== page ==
tegea

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PLACES IN THE ANCIENT WORLD: Tegea

TEGEA was an ancient Greek city-state or polis in the southeast of Arcadia in the Peloponnese. The city participated in wider Greek affairs such as the Persian Wars of the early 5th century BCE and was a valuable ally of Sparta during the Peloponnesian War at the other end of the same century. The city was the site of an important sanctuary to the goddess Athena Alea, which had a large 4th century BCE Doric temple.

In mythology, the town was founded by Tegeates (son of Lycaon, the king of Arcadia) or Aleus (another legendary Arcadian king). The archaeological record shows that Tegea was first settled in the Neolithic period and was an important Mycenaean site. 

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Article by Mark Cartwright || Photos by Dan Diffendale on AHE

Persephone Epithets

Azesia- “of the Dried Fruits” and/or “Who Seeks”. The epithet is shared with her mother, Demeter. It is possible the double meaning is intended to link them while referring to their separate aspects.

Brimo- “the Angry” or “the Terrifying”. An alternative interpretation places the meaning as “of the Crackling Fire.” This epithet was most commonly shared by Persephone, Demeter, Hekate, and Cybele. However, many Goddesses are known to be called by this name. The interpretation of “the Crackling Fire” refers to Hekate bearing the torches during the initial search for Persephone.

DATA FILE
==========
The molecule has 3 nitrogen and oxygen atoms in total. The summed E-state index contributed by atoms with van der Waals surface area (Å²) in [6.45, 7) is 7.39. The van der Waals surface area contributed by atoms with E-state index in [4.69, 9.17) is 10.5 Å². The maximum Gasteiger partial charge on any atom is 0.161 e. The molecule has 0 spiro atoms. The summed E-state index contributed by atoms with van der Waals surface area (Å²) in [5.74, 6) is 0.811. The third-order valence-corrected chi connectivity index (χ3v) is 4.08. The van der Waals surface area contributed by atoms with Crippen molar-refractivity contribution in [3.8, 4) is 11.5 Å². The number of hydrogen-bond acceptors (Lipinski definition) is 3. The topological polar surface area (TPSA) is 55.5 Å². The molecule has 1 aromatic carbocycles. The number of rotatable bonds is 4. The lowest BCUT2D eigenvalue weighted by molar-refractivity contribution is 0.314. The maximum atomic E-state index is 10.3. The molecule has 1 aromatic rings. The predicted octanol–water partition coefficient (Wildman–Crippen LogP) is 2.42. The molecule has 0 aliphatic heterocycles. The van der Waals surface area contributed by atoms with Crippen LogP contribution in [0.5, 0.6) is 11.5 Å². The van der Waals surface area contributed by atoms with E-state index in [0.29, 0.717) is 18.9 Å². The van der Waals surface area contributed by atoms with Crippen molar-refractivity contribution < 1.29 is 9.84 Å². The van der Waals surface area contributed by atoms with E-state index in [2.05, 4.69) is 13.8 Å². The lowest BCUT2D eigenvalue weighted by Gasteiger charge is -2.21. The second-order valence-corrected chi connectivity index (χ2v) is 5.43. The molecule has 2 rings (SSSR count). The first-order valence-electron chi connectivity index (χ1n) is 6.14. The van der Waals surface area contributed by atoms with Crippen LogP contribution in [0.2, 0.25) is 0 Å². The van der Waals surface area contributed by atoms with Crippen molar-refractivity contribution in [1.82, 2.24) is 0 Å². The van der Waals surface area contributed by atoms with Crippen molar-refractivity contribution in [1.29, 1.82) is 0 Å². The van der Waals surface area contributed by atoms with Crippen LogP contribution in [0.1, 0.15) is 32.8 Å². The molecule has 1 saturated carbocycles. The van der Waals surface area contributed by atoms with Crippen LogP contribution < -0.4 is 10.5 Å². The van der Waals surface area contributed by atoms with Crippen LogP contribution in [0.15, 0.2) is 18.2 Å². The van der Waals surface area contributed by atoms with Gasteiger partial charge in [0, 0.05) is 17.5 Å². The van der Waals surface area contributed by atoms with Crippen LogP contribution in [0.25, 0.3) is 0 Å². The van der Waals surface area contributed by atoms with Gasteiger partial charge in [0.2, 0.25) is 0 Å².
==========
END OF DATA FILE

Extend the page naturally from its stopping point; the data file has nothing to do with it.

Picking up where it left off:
Carpophorus- “Bringer of Fruit”. This epithet was specific to Persephone in the role of Kore. She shared it with Demeter. This was a common epithet used at their temple in Tegea. 

Chthonia- “of the Earth” or “Subterranean”. This is an epithet common to any deity who journeys to the Underworld. Notably, it is shared by Hades, Persephone, Demeter, Hekate, Hermes, and Dionysus.

Daeira- “Knowing One”. Demeter’s and Persephone’s Mystery traditions were one of the first and most well-known. Persephone comprehended the mysteries of living and death. She knew the mechanisms of the Earth.

Deione- “Daughter of Demeter”.

Despoena- “The Ruling Goddess” or “The Mistress.” This epithet is shared by Persephone, Demeter, and Aphrodite.

Eleusina- “of Eleusis”. This epithet is shared by Persephone and Demeter. The main area of their worship was the town of Eleusis in Attica.

Epaine- “the Fearful”. It is not that Persephone herself was afraid, but her worshipers praised her because of how they feared her.

Hagne- “Pure” or “Holy One”.